MI5 and MI6 are military intelligence agencies that differ in their scope and objectives. Both are very important military agencies responsible for protecting the UK against potential threats. The main difference between the two is like the FBI and CIA in the USA – one is for domestic intelligence and one is for international intelligence.
Until 1991, MI5 and MI6 remained secrete organisations and nobody knew what exactly their roles were. At that time two also made public some previously classified information, such as the number of its employees and its organizational structure.
Let’s walk you through understanding MI5 and MI6 from their formation, cardinal responsibilities and how the two complement each other.
What is MI5?
The Security Service, also known as MI5 (Military Intelligence, Section 5) is the United Kingdom’s domestic counter-intelligence and security agency and is part of its intelligence machinery alongside the Secret Intelligence Service (MI6), Government Communications Headquarters (GCHQ), and Defence Intelligence (DI). MI5 is directed by the Joint Intelligence Committee (JIC), and the service is bound by the Security Service Act 1989.
In other words, MI5 is the intelligence agency charged with internal security and domestic counterintelligence activities of the United Kingdom. It is authorized to investigate any person or movement that might threaten the country’s security. Although MI5 is responsible for domestic counterespionage, it has no powers of arrest.
MI5 was formed in 1909 under the leadership of Vernon Kell, then a captain in the British army, to identify and counteract German spies then working in Britain, which it did with great effect. Kell retired as a major general in 1924 and was later knighted but remained in charge of the agency until 1940. (The name “MI5” originated during this period, when the agency was “section five” of military intelligence.)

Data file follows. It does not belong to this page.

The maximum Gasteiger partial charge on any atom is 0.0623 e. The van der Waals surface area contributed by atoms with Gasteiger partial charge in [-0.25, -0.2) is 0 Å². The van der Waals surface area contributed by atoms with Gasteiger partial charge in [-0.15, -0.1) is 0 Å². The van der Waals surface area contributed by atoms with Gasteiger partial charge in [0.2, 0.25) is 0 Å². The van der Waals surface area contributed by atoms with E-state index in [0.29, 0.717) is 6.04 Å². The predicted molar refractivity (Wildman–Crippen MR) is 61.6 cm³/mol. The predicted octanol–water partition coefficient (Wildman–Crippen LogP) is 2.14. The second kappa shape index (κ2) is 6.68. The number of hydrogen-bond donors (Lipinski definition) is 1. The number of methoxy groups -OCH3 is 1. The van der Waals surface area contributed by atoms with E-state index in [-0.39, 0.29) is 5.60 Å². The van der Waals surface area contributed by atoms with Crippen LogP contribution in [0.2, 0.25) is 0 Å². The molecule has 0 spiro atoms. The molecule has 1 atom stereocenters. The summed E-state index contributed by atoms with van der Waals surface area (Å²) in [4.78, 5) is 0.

What is MI6?
TheSecret Intelligence Service(SIS), commonly known as MI6 (Military Intelligence, Section 6), is the foreign intelligence service of the United Kingdom, tasked mainly with the covert overseas collection and analysis of human intelligence in support of the UK’s national security.
Formed in 1909 as the foreign section of theSecret Service Bureau, the section grew greatly during the First World War officially adopting its current name around 1920. The name “MI6” (meaning Military Intelligence, Section 6) originated as a convenient label during the Second World War, when SIS was known by many names. It is still commonly used today.
The existence of SIS was not officially acknowledged until 1994. That year the Intelligence Services Act 1994 (ISA) was introduced to Parliament, to place the organisation on a statutory footing for the first time. It provides the legal basis for its operations. Today, SIS is subject to public oversight by the Investigatory Powers Tribunal and the Intelligence and Security Committee of Parliament.
Since 1994, SIS headquarters have been in the SIS Building in London, on the South Bank of the River Thames. The stated priority roles of SIS are counter-terrorism, counter-proliferation, providing intelligence in support of cyber security, and supporting stability overseas to disrupt terrorism and other criminal activities. SIS works exclusively in foreign intelligence gathering; the ISA allows it to carry out operations only against persons outside the British Islands.
MI5 VS MI6
MI6, also known as the Secret Intelligence Service (SIS), is responsible for foreign intelligence and international espionage. It operates outside the UK’s borders and gathers intelligence from foreign sources to protect the UK’s interests and national security worldwide.
MI6’s main mission is to gather intelligence on foreign governments, organizations, and individuals that could potentially pose a threat to the UK or its allies.
MI6, historically, has had a more secretive profile. While its existence was acknowledged in the 1990s, much of its specific operations and activities remain confidential, and the identities of its agents are generally not disclosed.